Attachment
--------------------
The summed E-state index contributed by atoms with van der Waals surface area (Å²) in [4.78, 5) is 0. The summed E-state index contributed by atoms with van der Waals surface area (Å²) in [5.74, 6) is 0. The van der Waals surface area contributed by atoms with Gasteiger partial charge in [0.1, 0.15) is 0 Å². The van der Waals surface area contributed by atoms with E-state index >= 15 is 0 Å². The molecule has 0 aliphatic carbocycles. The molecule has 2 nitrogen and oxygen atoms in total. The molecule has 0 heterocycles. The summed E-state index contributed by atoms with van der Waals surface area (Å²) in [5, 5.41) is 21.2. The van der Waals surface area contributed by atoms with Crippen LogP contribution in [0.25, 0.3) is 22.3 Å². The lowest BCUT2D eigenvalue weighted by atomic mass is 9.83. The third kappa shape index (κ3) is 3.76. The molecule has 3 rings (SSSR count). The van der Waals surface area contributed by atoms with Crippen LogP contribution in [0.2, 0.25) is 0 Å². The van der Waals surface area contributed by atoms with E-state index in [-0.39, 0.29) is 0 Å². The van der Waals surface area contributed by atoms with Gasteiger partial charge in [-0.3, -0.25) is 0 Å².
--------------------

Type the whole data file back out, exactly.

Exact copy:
The summed E-state index contributed by atoms with van der Waals surface area (Å²) in [4.78, 5) is 0. The summed E-state index contributed by atoms with van der Waals surface area (Å²) in [5.74, 6) is 0. The van der Waals surface area contributed by atoms with Gasteiger partial charge in [0.1, 0.15) is 0 Å². The van der Waals surface area contributed by atoms with E-state index >= 15 is 0 Å². The molecule has 0 aliphatic carbocycles. The molecule has 2 nitrogen and oxygen atoms in total. The molecule has 0 heterocycles. The summed E-state index contributed by atoms with van der Waals surface area (Å²) in [5, 5.41) is 21.2. The van der Waals surface area contributed by atoms with Crippen LogP contribution in [0.25, 0.3) is 22.3 Å². The lowest BCUT2D eigenvalue weighted by atomic mass is 9.83. The third kappa shape index (κ3) is 3.76. The molecule has 3 rings (SSSR count). The van der Waals surface area contributed by atoms with Crippen LogP contribution in [0.2, 0.25) is 0 Å². The van der Waals surface area contributed by atoms with E-state index in [-0.39, 0.29) is 0 Å². The van der Waals surface area contributed by atoms with Gasteiger partial charge in [-0.3, -0.25) is 0 Å².